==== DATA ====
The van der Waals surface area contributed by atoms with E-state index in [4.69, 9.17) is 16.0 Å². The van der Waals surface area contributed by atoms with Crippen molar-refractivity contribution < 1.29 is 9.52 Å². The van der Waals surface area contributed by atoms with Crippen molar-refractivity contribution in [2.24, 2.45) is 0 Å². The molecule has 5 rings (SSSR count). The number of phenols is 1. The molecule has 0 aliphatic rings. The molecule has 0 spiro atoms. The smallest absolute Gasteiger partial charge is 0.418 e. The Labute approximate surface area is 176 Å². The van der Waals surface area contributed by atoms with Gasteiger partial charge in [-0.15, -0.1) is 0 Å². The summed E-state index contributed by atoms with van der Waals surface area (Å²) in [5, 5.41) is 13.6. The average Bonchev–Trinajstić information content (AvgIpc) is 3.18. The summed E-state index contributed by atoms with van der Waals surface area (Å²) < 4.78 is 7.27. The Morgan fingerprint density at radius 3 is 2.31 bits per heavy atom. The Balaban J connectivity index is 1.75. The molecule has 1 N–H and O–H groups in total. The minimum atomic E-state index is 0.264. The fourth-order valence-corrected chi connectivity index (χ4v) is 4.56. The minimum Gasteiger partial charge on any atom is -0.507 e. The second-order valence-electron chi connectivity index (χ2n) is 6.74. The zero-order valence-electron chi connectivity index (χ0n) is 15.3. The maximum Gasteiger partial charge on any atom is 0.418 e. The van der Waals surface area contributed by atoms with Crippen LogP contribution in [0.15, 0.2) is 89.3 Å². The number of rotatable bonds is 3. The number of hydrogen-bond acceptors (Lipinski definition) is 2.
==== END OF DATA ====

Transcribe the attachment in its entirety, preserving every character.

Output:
The van der Waals surface area contributed by atoms with E-state index in [4.69, 9.17) is 16.0 Å². The van der Waals surface area contributed by atoms with Crippen molar-refractivity contribution < 1.29 is 9.52 Å². The van der Waals surface area contributed by atoms with Crippen molar-refractivity contribution in [2.24, 2.45) is 0 Å². The molecule has 5 rings (SSSR count). The number of phenols is 1. The molecule has 0 aliphatic rings. The molecule has 0 spiro atoms. The smallest absolute Gasteiger partial charge is 0.418 e. The Labute approximate surface area is 176 Å². The van der Waals surface area contributed by atoms with Gasteiger partial charge in [-0.15, -0.1) is 0 Å². The summed E-state index contributed by atoms with van der Waals surface area (Å²) in [5, 5.41) is 13.6. The average Bonchev–Trinajstić information content (AvgIpc) is 3.18. The summed E-state index contributed by atoms with van der Waals surface area (Å²) < 4.78 is 7.27. The Morgan fingerprint density at radius 3 is 2.31 bits per heavy atom. The Balaban J connectivity index is 1.75. The molecule has 1 N–H and O–H groups in total. The minimum atomic E-state index is 0.264. The fourth-order valence-corrected chi connectivity index (χ4v) is 4.56. The minimum Gasteiger partial charge on any atom is -0.507 e. The second-order valence-electron chi connectivity index (χ2n) is 6.74. The zero-order valence-electron chi connectivity index (χ0n) is 15.3. The maximum Gasteiger partial charge on any atom is 0.418 e. The van der Waals surface area contributed by atoms with Crippen LogP contribution in [0.15, 0.2) is 89.3 Å². The number of rotatable bonds is 3. The number of hydrogen-bond acceptors (Lipinski definition) is 2.